witty | escapist | moreish
what it says on the cover …
The second novel in the record-breaking, million-copy bestselling Thursday Murder Club series by Richard Osman.
It’s the following Thursday.
Elizabeth has received a letter from an old colleague, a man with whom she has a long history. He’s made a big mistake, and he needs her help. His story involves stolen diamonds, a violent mobster, and a very real threat to his life.
As bodies start piling up, Elizabeth enlists Joyce, Ibrahim and Ron in the hunt for a ruthless murderer. And if they find the diamonds too? Well, wouldn’t that be a bonus?
But this time they are up against an enemy who wouldn’t bat an eyelid at knocking off four septuagenarians. Can The Thursday Murder Club find the killer (and the diamonds) before the killer finds them?
PUBLISHED: 16th September 2021
SHELF: Murder Mystery | Humour
AUTHOR: Richard Osman
PUBLISHER: Penguin Books
FORMATS: Hardback | Kindle | AudioBook
Thank you to #NetGalley and @PenguinUKBooks for this advance-proof kindle copy of #TheManWhoDiedTwice by @richardosman
my review …
I couldn’t wait to get stuck in to The Man Who Died Twice. So keen was I, that I opened my kindle copy immediately after finishing The Thursday Murder Club … the only gap between the two was the time taken to boil the kettle and make a fresh cup of tea. I’m not too sure the characters would have approved of my choice of refreshment though; they would have been far more likely to reach for a glass of red, or a generous double G&T. They may be living in Coopers Chase retirement village but they’re still not showing any signs of slipping into a genteel dotage.
“I am learning that it is important to stop sometimes, and just have a drink and a gossip with friends, even as corpses start to pile up around you. Which they have been doing a lot recently. It’s a balancing act, of course, but, by and large, the corpses will still be there in the morning, and you mustn’t let it spoil your Domino’s.”
The Man Who Died Twice picks up one week after the end of The Thursday Murder Club, and the gang have been filling their days productively; examining one of their contraband cold case murder files, joining Instagram (Joyce), considering rehoming a dog (also Joyce), and doing their daily bit for Kent’s wine consumption tally (everyone). But there’s a new mystery afoot … a cloak-and-dagger letter from a dead man in Elizabeth’s spook-past, hand delivered, and containing an irresistible invitation. And so begins a cracking new escapade for Elizabeth, Joyce, Ibrahim and Ron.
This new caper is a significant step-up for the indomitable foursome; they’re now fraternising with secret agents, the New York mafia, cold-blooded assassins, and a shady gangster-middleman. Whilst safe houses, death threats and dead letter drops are bread-and-butter work for Elizabeth, the gleeful excitement of Joyce and Ron are delightfully contagious. Ibrahim’s enthusiasm, however, is somewhat subdued as he struggles to recover from a nasty mugging.
PC Donna De Freitas and DCI Chris Hudson are still very much part of the story, investigating Ibrahim’s attack, and turning a blind eye when Elizabeth takes advantage of her unexpected MI5/marital reunion for a spot of elegant vigilante-esque justice. For the majority of the book Donna and Chris’s storyline runs independently to the central plot as they strive to gather evidence against Fairhaven’s drug baroness, Connie Johnson; a character whose appearances in the story are brimming with personality and humour. But through some canny brokering, Elizabeth and co manage to draw their police pals into the murderous spook caper.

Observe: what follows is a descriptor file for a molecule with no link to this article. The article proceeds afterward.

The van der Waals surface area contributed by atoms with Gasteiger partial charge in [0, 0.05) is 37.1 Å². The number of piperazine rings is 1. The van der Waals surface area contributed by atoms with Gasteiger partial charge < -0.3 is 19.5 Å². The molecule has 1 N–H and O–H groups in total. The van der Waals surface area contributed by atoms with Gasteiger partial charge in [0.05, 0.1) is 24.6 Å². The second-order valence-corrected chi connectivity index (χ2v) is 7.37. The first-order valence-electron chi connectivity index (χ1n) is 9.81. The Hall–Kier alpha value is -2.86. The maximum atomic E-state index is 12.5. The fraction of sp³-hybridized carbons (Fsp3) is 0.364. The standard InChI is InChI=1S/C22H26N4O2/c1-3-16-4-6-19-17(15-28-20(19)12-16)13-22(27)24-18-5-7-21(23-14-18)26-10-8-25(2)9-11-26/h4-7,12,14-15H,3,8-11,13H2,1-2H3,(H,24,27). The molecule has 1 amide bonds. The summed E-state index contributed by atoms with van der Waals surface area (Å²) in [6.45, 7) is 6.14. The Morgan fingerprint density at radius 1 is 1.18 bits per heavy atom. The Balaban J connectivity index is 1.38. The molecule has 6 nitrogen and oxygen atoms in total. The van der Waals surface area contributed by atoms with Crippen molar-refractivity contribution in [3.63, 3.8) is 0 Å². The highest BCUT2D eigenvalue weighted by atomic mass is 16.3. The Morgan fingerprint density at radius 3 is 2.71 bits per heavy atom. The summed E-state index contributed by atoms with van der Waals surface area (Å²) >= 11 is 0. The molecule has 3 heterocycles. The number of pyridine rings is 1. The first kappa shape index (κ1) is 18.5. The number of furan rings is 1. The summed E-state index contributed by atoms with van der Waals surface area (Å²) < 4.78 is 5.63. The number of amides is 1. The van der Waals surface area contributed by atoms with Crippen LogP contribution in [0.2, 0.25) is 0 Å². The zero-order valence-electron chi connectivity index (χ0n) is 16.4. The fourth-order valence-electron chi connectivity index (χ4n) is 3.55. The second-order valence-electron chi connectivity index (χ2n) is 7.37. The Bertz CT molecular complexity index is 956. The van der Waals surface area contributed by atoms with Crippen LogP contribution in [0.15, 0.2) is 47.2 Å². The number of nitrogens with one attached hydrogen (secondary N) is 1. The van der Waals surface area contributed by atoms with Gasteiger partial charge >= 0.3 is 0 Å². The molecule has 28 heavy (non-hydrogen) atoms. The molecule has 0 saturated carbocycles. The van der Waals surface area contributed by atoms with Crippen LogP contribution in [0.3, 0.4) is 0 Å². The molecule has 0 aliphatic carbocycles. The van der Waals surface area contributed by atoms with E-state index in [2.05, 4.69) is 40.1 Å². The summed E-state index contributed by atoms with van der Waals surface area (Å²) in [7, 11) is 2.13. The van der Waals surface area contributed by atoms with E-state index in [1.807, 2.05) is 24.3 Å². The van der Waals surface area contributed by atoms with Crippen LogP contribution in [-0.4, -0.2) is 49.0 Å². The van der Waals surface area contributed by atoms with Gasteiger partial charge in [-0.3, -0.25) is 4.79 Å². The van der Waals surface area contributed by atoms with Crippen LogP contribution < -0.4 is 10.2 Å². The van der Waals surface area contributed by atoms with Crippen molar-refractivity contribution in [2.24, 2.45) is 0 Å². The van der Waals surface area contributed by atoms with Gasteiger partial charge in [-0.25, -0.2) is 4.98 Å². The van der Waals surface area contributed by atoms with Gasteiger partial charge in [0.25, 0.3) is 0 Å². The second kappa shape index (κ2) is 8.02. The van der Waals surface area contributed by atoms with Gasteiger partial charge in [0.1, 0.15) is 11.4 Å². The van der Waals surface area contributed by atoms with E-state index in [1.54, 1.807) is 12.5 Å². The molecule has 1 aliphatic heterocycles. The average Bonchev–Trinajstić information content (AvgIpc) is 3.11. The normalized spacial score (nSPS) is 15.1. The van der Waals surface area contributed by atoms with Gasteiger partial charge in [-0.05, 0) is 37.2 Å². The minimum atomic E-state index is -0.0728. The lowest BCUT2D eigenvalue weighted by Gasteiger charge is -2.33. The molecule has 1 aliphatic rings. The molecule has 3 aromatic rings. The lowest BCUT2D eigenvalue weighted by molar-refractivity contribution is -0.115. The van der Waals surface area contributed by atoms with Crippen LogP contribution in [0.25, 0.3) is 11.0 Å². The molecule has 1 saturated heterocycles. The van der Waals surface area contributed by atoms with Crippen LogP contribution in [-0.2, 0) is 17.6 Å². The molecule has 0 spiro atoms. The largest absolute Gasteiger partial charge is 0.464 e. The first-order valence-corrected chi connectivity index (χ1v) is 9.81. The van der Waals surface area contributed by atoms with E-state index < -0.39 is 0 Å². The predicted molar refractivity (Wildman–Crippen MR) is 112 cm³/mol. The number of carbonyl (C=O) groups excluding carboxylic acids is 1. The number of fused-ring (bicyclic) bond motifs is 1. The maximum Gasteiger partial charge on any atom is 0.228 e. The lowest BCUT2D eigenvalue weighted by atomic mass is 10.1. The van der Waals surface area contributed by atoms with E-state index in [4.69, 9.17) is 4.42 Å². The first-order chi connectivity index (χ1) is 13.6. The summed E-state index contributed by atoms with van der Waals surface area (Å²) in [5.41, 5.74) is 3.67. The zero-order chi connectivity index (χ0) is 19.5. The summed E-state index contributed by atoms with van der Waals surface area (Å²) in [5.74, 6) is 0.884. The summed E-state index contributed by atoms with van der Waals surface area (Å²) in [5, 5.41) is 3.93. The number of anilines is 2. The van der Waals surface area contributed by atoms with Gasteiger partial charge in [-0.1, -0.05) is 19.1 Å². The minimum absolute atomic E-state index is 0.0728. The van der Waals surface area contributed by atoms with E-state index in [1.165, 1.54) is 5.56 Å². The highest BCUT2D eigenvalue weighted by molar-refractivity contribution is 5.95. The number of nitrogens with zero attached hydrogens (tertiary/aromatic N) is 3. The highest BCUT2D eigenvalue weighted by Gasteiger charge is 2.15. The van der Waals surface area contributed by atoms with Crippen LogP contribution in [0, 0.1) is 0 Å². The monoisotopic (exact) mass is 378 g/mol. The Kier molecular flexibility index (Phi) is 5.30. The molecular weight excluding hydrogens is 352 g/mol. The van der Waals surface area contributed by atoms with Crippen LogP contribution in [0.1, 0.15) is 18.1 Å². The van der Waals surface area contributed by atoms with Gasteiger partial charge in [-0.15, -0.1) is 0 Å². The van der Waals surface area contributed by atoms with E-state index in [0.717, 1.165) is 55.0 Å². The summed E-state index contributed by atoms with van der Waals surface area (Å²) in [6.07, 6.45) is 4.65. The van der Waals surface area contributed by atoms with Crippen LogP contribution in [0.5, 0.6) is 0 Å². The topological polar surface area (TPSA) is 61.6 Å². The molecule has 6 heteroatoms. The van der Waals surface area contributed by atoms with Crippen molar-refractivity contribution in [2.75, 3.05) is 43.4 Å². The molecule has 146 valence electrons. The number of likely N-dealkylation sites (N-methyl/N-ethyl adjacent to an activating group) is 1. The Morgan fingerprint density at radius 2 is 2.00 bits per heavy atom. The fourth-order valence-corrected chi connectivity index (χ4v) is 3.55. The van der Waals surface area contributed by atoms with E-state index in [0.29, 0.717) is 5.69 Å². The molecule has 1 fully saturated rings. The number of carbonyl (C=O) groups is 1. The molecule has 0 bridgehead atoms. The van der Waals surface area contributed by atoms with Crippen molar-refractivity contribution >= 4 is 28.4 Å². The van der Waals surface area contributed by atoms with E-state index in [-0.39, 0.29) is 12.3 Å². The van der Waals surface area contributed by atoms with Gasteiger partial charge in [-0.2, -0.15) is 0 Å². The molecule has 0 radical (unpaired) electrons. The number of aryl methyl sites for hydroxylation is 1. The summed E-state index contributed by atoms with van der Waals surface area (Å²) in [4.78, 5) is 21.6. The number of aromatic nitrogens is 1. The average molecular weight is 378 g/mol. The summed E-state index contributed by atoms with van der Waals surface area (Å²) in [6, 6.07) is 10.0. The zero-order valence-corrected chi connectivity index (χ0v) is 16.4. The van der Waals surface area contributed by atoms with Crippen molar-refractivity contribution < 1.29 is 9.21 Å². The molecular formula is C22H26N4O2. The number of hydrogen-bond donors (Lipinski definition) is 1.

With £20m worth of diamonds, and £10k of cocaine, changing hands faster than a trinket under three paper cups, this is a plot that keeps every single one of its characters very much on their toes. Thanks to the scheming of the Murder Clubbers, the case’s conclusion resembles an unlikely hybrid of Poirot-meets-OK-Corral, as characters of varying shades of dubiousness get caught out by a cat’s-cradle of double crosses and subterfuge.
Thanks to Ron’s eight year-old grandson, Kendrick, Ibrahim’s nature shines through some truly delightful scenes – he may be too scared to leave the safety of his flat, but Kendrick and Ron keep Ibrahim’s contribution to the plot at the forefront of my most enjoyable moments. Joyce remains a cheeky-wink of a character, generously flirtatious, and continuing to express her affection through gifts; this time in the form of knitted, sequinned friendship bracelets of questionable appeal. But it’s really Elizabeth who gets to stretch her legs most notably in this story; her marriage to Stephen is heart-warming and poignant, not rocked in slightest by the sudden arrival of her ex-husband, Douglas, no matter how much trouble he brings with him.
Once again, I’ve loved every minute I’ve spent with Richard Osman’s beautifully created retirees. The Man Who Died Twice is a smooth continuation of the gently-paced mystery, pitch-perfect characters, and vivid scenarios, all wrapped up in impeccably keen humour. The affection between the characters spills off the page with all the feel-good escapism of a truly enjoyable novel. More please!
Richard Osman lives in London, and is an author, producer, and television presenter. His first novel, The Thursday Murder Club, was a #1 million-copy international bestseller. The Man Who Died Twice is his second novel.
Having studied Politics and Sociology at Trinity College, Cambridge, Richard is a well-known personality of British television, producing Deal or No Deal, and appealing in programmes such as Have I Got News For You, and QI. But he’s arguably best known for co-presenting the BBC quiz show Pointless with Alexander Armstrong. He has also written several quiz and trivia books, including A Pointless History of the World (2016).